AAH 3001 / St. Lawrence University / Fall 2014

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Video art enables us as practitioners to address the body and consciousness moving through time, experiencing being as duration. Your work throughout this course will use temporal media (video, film, site-specific installations) to construct questions about how your viewer subjectively experiences temporality, constructs memories, and approaches time as what Sanford Kwinter called a “complex, interactive, thick manifold of…durations.” Through our reading and studio work we will begin to think together about what these complexities might suggest for video art practice in the 21st century.

In this course you will learn the basics of video production, and make a commitment to working consistently throughout the semester. This course will provide a space for your personal growth as a video artist, or as an artist responding to and utilizing time as a medium, and therefore the responsibility to generate work and ideas is your own. Through discussions, critiques, readings and screenings, you will be given critical, theoretical, technical, art historical and creative information which will help you to develop the tools necessary to make dynamic, contemporary and insightful video art.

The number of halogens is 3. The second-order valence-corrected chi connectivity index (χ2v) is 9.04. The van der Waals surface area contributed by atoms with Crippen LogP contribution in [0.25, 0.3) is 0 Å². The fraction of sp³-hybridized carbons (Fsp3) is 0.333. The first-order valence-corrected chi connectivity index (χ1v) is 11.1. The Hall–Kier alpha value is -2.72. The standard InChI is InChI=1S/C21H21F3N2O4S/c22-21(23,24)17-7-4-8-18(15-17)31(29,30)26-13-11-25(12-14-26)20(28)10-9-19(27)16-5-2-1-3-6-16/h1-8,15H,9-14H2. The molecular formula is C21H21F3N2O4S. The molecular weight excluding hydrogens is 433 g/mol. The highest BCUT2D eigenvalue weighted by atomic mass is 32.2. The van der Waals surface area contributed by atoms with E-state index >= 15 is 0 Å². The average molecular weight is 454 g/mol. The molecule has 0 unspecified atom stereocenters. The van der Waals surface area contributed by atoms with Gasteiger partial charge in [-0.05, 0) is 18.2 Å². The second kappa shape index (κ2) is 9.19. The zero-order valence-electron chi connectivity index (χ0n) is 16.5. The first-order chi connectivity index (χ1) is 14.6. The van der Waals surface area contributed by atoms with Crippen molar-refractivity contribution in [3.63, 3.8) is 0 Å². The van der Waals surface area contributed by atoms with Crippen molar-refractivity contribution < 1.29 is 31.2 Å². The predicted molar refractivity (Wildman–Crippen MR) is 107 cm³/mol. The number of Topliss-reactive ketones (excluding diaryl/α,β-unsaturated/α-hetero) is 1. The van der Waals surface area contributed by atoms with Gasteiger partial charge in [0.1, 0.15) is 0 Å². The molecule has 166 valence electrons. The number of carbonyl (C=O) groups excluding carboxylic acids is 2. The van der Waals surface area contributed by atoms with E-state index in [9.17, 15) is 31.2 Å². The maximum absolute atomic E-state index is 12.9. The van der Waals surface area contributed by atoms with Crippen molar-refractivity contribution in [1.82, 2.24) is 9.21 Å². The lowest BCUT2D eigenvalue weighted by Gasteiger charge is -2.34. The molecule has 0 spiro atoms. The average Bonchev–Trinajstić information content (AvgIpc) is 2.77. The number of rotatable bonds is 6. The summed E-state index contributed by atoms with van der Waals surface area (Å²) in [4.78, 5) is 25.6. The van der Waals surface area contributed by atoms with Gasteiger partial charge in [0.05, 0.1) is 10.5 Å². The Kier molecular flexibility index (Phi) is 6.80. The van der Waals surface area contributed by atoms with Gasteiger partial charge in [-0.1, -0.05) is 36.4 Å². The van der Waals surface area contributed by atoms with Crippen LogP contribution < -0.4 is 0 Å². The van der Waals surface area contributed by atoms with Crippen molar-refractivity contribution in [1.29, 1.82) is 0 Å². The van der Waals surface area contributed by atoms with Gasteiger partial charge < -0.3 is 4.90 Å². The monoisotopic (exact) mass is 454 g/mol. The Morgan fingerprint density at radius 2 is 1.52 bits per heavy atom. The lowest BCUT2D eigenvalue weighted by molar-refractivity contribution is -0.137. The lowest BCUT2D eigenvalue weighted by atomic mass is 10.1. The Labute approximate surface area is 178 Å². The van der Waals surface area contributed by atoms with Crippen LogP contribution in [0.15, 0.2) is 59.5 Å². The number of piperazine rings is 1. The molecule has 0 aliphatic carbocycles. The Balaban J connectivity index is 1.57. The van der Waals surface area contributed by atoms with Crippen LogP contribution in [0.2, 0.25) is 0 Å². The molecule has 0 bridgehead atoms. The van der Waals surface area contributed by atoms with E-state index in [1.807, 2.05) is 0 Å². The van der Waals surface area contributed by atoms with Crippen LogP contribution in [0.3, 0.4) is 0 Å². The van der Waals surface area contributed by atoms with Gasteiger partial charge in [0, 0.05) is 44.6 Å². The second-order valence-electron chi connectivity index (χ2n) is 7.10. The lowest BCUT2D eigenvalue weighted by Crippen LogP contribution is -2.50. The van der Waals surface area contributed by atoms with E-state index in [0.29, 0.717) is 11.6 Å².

Video as art/video as vernacular. Techniques of propaganda. Music videos and accompanying aesthetics. Surrealism and Dada. Situationist International. Issues of duration. Performance art. Sound art. Role of video in political arena. Documentary traditions in filmmaking, video and photography. Personal history and the imaged Self. Still image sequence. Sound and image. The political implications and uses of collage.


Auster, Paul; Karasik, Paul - City of Glass ISBN: 0312423608 Picador
Mondloch, Kate. Screens: Viewing Media Installation Art

Video art class collaborative installation on facade of SLU Library building.